Powell v. IRS, T.C. Memo. 2014-235 (Nov. 17, 2014).
Monday’s Powell v. IRS is yet another small business case (S Corporation) in which many tax incentives were at issue. Code sections 162 (trade or business expenses), 166 (bad debt deduction), 1001 (capital gains), 1372(employee benefits in an S Corp), and many more are discussed in the case. As no new legal interpretations are offered in this Memorandum Opinion, it is a good read for any small business owner.
The discussion of 162 trade or business expense deductions (beginning on page 7) is particularly instructive for new business owners. New enterprises cost a lot of time and money in the start-up phase. Code sections 162 and 212 account for the costs of doing business by creating deductions for “ordinary and necessary expenses paid or incurred during the taxable year in carrying on a trade or business.” Powell, at p. 7. Most notably, “A taxpayer is not carrying on a trade or business under section 162(a) until the business is functioning as a going concern and performing the activities for which it was organized.” Id. at p. 7. These deductions mean that Congress only taxes the new money-the profit.
In this case, the Powells had a Virginia S Corporation in the petroleum industry. They began a side business in North Carolina for growing and selling beer hops. The Powells purchased some land, unsuccessfully grew and sold hops, and sold the land a substantial loss. Powell, at p. 4. They attempted to deduct (on a 1040 Schedule C) related to their beer hop growing business. Id. at p. 8. The IRS denied that this was a proper use of the 162 deduction because the taxpayers were merely preparing to engage in business, but not actually “carrying on” a business at that time. Although Mr. Powell had purchased realty, incorporated his business for this purpose, planted some hops, and contacted buyers, the Tax Court agreed that he was not actively engaged in a trade or business because it wasn’t conducted with sufficient continuity and regularity. Id. at p. 9.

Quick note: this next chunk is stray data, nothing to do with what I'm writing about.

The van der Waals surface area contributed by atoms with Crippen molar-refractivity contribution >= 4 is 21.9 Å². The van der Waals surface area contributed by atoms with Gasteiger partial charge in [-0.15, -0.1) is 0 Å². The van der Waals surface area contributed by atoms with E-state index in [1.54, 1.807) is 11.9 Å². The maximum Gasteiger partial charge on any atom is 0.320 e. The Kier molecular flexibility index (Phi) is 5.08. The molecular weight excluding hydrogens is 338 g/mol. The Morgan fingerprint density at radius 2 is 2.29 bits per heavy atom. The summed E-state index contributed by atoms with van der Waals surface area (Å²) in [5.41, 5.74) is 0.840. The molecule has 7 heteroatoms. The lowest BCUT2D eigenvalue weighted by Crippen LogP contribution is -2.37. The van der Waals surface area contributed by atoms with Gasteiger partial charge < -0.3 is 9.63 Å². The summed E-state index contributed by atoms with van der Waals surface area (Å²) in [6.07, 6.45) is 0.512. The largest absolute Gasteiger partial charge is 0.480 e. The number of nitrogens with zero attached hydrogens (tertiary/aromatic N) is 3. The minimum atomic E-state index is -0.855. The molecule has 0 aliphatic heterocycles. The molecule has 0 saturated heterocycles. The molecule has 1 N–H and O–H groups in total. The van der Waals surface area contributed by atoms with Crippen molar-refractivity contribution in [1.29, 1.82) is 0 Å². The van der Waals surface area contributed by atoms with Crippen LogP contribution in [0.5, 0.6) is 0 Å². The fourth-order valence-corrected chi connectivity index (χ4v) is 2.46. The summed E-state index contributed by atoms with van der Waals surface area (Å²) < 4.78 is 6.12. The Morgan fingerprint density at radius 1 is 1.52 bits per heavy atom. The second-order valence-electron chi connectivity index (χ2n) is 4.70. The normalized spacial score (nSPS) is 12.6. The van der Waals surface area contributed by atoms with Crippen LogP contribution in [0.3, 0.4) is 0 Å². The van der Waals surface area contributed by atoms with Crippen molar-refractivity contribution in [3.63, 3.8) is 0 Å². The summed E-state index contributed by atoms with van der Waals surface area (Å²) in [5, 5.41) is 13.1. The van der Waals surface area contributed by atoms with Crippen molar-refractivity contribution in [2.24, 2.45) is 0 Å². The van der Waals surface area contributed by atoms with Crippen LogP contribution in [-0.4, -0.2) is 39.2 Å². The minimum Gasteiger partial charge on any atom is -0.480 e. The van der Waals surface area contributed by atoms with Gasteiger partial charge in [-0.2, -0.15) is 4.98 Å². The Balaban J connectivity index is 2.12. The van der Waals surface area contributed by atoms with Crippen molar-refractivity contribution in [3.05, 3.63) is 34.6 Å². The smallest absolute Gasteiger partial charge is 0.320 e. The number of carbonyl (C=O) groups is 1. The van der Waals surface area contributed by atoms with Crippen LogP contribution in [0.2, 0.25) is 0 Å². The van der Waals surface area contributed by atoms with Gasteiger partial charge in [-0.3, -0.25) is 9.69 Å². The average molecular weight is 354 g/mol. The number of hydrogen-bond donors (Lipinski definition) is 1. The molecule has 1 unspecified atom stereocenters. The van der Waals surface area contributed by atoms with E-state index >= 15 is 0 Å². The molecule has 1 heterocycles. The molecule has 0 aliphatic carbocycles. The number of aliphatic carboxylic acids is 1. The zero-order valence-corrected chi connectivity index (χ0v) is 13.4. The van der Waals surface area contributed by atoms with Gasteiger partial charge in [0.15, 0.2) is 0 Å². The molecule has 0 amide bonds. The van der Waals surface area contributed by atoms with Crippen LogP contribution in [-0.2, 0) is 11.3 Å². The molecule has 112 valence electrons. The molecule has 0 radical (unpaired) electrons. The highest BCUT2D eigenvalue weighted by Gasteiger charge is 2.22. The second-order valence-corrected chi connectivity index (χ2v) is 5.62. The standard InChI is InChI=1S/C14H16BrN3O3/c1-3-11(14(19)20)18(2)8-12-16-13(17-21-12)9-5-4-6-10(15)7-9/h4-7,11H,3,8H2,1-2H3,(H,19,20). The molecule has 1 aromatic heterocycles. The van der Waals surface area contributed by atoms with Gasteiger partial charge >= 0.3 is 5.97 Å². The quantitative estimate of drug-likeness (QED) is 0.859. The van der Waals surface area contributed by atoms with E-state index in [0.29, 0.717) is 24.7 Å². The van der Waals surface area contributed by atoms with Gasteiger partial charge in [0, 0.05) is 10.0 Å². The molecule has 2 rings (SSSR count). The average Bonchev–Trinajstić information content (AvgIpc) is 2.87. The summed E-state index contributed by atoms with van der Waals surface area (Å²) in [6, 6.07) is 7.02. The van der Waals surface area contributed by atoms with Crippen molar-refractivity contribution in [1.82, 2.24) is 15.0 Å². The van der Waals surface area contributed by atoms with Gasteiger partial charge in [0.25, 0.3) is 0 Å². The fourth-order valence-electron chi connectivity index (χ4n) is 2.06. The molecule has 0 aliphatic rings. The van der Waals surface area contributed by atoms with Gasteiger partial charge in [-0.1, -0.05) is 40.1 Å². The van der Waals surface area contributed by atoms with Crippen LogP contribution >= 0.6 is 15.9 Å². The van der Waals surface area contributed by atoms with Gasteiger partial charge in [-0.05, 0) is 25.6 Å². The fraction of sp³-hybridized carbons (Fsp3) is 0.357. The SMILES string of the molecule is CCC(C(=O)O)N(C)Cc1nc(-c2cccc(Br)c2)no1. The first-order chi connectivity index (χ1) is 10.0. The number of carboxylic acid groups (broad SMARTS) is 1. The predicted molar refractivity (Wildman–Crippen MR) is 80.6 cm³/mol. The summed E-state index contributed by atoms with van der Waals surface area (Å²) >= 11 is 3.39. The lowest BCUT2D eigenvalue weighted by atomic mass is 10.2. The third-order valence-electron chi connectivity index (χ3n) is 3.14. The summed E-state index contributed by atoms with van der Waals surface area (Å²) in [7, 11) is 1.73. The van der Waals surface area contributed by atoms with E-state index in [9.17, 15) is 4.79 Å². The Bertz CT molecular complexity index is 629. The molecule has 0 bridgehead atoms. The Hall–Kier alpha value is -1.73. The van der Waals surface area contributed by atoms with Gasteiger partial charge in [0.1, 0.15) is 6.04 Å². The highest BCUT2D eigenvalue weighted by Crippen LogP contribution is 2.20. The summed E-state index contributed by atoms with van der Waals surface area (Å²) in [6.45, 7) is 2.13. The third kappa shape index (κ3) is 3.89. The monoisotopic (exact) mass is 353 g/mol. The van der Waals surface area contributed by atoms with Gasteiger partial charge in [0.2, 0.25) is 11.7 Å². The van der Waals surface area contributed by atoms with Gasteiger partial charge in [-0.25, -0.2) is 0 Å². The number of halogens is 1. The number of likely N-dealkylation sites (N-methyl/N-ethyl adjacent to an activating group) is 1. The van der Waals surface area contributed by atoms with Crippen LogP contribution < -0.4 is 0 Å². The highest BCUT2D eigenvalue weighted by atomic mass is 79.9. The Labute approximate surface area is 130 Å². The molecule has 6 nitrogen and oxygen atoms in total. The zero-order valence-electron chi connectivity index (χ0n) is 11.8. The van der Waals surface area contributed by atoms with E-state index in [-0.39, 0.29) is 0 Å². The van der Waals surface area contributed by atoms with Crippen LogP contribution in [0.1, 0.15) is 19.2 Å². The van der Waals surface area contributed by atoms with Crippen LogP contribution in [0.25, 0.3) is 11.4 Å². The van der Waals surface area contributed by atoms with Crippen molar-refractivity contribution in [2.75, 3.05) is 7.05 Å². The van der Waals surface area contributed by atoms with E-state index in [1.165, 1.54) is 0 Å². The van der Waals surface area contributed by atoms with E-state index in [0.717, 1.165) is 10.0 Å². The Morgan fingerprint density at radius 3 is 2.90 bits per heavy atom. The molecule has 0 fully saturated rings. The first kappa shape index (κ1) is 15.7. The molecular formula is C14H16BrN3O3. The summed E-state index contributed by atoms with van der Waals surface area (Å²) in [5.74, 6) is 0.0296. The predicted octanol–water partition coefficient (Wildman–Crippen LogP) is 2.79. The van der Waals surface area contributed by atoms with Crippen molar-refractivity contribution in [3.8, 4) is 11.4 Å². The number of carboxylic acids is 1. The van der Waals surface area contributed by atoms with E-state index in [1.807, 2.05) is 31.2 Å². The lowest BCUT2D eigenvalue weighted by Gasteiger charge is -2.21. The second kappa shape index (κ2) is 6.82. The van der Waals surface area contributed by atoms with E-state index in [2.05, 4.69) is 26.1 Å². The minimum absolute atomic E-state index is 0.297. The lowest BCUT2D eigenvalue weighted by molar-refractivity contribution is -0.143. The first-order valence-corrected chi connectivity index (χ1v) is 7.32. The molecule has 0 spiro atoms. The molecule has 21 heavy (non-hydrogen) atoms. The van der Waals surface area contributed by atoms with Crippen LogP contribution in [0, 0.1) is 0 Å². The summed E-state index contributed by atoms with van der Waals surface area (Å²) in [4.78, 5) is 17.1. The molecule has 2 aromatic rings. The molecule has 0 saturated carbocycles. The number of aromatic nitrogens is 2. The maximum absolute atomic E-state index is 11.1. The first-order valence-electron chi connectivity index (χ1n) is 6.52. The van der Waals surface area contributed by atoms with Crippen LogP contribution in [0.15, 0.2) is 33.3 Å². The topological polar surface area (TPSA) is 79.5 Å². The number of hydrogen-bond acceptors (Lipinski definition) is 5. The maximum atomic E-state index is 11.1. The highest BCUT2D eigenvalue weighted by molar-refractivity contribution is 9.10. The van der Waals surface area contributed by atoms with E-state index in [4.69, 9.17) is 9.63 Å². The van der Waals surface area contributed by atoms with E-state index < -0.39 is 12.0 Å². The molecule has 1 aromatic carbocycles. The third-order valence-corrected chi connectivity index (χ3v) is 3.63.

Cavallaro v. IRS, T.C. Memo 2014-189 (Sept. 17, 2014).
The legal formalities of business entities and modern wealth transfer techniques must be understood and respected to minimize tax exposure when structuring wealth transfers between generations. The case of Cavallaro v. IRS, published by the Tax Court last month (September 2014), demonstrates the potentially dire consequences of failing to recognize the legal significance of new business entity formation and properly planning for the transfer of wealth between generations. There, the patriarch (Mr. Cavallaro) embodied the American small business dream—a trade school graduate who could barely read, but who formed a family tool-making company (Knight Tool Co.) which was eventually so successful that it supported his family, created the impetus for his three sons to go to college, and eventually provided professional employment opportunities for he and his family members. Id. at pp. 6-8.
As an adult, the youngest of the Cavallaro sons assisted his father and the Knight engineers in developing a new liquid-dispensing machine, the CAM/ALOT. Id. at pp. 9-10. The liquid-dispensing machine eventually became the bread and butter of Knight. Id. at pp. 11-12. But Mr. and Mrs. Cavallaro decided to refocus their company on tool making again in the late 1980s. So their sons, led by Ken Cavallaro (the oldest), were allowed to use the CAM/A LOT as the core product of a new corporation—Camelot Systems, Inc. Id. at p. 13.